The challenges and tasks in this game all fit well within the Star Trek universe, with one great exception. While exploring a planet in search of some Chodak secrets, the inordinate number of logic puzzles you have to play through seems a bit unrealistic and trying. There are a few other game elements which can be substantially improved. First, I feel that the designers have focused excessively on the Away Team paradigm and have almost forgotten that we are on a Starship that is the size of a small town. While there are some key scenes that are played out on the ship, there are no real adventures that take place primarily aboard the Enterprise. You are not allowed to go freely exploring the ship or interact with its crew. The ship merely serves as a wagon you ride to move around, get into battles, and further the plot.
Speaking of getting into battles, this has to be my least favorite part of the game. The battle interface is cumbersome and the graphics used in the battle sequences are both rudimentary and difficult to see. Without computer assistance with either tactical or engineering or both, this cumbersome interface makes it nearly impossible for you to exert rapid controls in both tactical and engineering to fair well during battle. You spend time giving orders on attack maneuvers while you keep your eye on complex engineering and tactical systems. Fortunately, you can delegate these tasks to Geordi and Worf, respectively, who are actually quite good in doing their jobs. In truth, I may not even be writing this article if help has not been available to me to get through the few completely insane battles! On the other hand, if you find that you just cannot get enough of smashing big spaceships into little debris, the game gives you the option of sending the Enterprise into the Neutral Zone for a little Romulan smashing fun.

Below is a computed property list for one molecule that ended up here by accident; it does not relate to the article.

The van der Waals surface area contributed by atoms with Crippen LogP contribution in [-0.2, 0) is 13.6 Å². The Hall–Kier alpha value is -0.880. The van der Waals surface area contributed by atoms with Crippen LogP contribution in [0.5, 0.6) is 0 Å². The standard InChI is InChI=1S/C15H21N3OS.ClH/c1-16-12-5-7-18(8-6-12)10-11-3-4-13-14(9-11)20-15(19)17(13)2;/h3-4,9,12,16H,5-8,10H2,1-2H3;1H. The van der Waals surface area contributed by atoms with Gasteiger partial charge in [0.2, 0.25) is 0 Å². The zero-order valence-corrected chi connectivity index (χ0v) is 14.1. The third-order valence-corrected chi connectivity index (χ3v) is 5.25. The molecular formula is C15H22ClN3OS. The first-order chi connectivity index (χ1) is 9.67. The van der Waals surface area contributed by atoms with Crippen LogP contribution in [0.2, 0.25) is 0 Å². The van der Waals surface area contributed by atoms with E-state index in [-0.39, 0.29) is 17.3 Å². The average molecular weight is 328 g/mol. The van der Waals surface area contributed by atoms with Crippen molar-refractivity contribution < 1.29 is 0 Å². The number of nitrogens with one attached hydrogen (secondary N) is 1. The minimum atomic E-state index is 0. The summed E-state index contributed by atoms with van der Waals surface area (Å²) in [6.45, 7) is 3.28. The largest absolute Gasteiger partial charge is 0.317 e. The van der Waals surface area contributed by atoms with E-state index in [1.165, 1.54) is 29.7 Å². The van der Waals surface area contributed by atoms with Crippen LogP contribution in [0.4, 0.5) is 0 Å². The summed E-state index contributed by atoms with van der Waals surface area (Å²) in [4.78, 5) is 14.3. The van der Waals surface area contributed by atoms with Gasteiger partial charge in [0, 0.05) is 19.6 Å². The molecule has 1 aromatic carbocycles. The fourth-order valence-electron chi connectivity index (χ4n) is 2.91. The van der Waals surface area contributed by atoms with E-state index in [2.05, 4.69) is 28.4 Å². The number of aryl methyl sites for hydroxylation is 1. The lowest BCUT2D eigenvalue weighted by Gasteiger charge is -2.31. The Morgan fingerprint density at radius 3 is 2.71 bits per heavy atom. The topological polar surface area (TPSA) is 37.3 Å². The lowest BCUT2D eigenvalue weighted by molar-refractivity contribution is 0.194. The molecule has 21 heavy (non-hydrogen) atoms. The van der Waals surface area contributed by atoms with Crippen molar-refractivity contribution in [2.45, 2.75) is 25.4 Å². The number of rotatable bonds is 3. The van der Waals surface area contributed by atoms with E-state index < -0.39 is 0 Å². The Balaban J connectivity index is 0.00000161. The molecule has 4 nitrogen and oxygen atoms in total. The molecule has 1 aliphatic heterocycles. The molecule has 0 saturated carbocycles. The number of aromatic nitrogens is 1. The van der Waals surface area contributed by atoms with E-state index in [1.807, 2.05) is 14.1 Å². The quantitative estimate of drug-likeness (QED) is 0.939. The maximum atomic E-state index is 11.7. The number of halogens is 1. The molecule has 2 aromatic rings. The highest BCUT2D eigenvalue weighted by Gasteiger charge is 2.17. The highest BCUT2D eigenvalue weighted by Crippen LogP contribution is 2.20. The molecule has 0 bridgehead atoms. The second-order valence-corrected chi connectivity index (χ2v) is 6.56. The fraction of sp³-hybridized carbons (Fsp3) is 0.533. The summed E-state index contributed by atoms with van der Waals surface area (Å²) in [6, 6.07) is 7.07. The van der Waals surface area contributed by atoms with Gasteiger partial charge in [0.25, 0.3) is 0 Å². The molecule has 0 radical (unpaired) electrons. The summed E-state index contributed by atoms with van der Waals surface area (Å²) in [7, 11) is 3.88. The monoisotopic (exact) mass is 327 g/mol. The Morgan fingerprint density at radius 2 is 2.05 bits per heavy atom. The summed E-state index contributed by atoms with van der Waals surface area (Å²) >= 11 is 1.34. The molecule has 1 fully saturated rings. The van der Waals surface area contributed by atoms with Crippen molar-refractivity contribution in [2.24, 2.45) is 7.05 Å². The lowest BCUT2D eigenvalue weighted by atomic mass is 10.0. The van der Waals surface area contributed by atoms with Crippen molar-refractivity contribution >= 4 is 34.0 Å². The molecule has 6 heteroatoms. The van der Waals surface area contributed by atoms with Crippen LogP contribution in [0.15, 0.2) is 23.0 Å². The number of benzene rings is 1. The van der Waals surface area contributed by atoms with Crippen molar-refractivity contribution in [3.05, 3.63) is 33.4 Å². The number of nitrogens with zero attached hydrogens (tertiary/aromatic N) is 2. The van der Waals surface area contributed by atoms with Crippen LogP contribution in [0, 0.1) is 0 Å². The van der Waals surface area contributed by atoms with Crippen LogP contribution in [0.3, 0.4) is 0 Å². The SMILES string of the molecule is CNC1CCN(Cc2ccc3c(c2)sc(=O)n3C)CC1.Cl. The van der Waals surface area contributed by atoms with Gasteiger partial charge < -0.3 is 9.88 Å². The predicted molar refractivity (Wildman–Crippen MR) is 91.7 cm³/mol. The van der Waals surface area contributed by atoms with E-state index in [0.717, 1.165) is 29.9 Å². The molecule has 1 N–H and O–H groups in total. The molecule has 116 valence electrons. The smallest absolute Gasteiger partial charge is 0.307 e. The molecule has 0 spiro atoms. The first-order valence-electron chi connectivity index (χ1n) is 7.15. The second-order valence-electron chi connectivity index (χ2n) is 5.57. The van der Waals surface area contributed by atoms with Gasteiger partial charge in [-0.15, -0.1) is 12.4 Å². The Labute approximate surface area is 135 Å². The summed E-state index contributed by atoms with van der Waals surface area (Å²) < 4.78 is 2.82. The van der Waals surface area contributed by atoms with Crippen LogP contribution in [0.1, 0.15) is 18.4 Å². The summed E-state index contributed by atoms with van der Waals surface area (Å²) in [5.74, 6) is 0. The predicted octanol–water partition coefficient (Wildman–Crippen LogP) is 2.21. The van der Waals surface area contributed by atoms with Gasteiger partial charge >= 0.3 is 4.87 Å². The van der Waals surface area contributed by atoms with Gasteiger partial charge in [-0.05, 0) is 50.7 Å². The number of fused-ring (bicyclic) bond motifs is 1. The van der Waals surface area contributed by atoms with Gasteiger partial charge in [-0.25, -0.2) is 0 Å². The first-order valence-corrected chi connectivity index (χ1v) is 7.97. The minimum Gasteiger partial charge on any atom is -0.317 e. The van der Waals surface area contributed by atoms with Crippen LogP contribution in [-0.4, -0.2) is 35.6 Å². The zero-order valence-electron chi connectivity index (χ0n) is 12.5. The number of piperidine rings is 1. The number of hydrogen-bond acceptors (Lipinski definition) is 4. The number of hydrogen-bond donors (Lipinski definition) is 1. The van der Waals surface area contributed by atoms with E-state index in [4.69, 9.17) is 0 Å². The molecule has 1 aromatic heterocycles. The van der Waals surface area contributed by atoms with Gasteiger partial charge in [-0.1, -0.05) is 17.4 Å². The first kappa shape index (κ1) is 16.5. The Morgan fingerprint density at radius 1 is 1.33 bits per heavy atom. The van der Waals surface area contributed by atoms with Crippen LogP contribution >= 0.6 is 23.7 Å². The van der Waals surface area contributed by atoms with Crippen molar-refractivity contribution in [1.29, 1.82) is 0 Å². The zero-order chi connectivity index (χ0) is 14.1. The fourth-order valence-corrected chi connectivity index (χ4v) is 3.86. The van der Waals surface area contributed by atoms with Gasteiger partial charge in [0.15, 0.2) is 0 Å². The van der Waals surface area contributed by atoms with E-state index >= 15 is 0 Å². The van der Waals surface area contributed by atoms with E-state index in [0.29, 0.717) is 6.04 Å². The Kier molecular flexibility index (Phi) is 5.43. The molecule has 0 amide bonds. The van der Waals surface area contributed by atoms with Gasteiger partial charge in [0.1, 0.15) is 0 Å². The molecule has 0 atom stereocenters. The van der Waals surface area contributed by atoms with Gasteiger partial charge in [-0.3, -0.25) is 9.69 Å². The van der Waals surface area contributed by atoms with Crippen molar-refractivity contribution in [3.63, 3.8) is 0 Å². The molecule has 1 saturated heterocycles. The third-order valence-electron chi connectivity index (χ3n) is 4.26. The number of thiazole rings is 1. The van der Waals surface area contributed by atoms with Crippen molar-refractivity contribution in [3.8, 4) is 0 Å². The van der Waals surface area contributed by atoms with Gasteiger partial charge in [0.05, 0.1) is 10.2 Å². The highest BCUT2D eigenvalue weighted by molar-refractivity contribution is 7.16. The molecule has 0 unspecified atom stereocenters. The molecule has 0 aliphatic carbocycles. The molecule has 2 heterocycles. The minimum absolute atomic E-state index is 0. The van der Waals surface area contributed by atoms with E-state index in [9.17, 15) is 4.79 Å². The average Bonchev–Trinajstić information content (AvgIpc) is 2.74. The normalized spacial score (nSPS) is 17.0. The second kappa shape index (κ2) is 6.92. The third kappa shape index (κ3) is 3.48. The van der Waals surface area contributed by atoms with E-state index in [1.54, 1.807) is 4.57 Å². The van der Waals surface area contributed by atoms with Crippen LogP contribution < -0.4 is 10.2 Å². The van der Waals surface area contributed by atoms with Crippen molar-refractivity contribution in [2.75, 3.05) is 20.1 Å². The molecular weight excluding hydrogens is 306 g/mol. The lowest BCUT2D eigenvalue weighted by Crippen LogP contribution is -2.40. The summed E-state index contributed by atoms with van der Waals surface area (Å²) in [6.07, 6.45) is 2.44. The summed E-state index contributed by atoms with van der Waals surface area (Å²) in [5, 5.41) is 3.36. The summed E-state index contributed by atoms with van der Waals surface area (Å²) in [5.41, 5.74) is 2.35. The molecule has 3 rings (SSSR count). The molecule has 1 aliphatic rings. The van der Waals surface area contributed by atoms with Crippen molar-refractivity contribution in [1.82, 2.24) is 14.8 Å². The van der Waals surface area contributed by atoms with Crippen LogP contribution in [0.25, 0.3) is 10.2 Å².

Mere words do not begin to describe how impressed I am with the entire story behind this game. Epic in its scope, it feels like I am playing through a extremely well written piece of Star Trek fiction. The story is quite long and twisty and keeps you guessing until the last minute. In the end, is this not what a good adventure is supposed to do? The designers have obviously invested the proper time and resources towards developing the story, which in my opinion, has really yet to be topped by any of the other games based on the Star Trek license. Only Star Trek: Secret Of Vulcan Fury has the potential to surpass it; then again, we shall never find out!
Spectrum Holobyte has done a splendid job developing the Star Trek license. Star Trek: The Next Generation "A Final Unity" is an excellent game that has an interesting story, decent voice acting, and even semi-nonlinear gameplay. Aside from the annoying battle sequences, it is relatively fast paced since hints are offered frequently and freely to prevent novices from getting stuck. Adding multiple narrative paths is a great way to inject replay value to this title. With the recent cancellation of Star Trek: Secret Of Vulcan Fury, the future of Star Trek adventure games unfortunately appears bleak. Let us hope that Activision, the new holder of the Star Trek license, wises up and make sure that A "Final" Unity does not become the "final" Star Trek!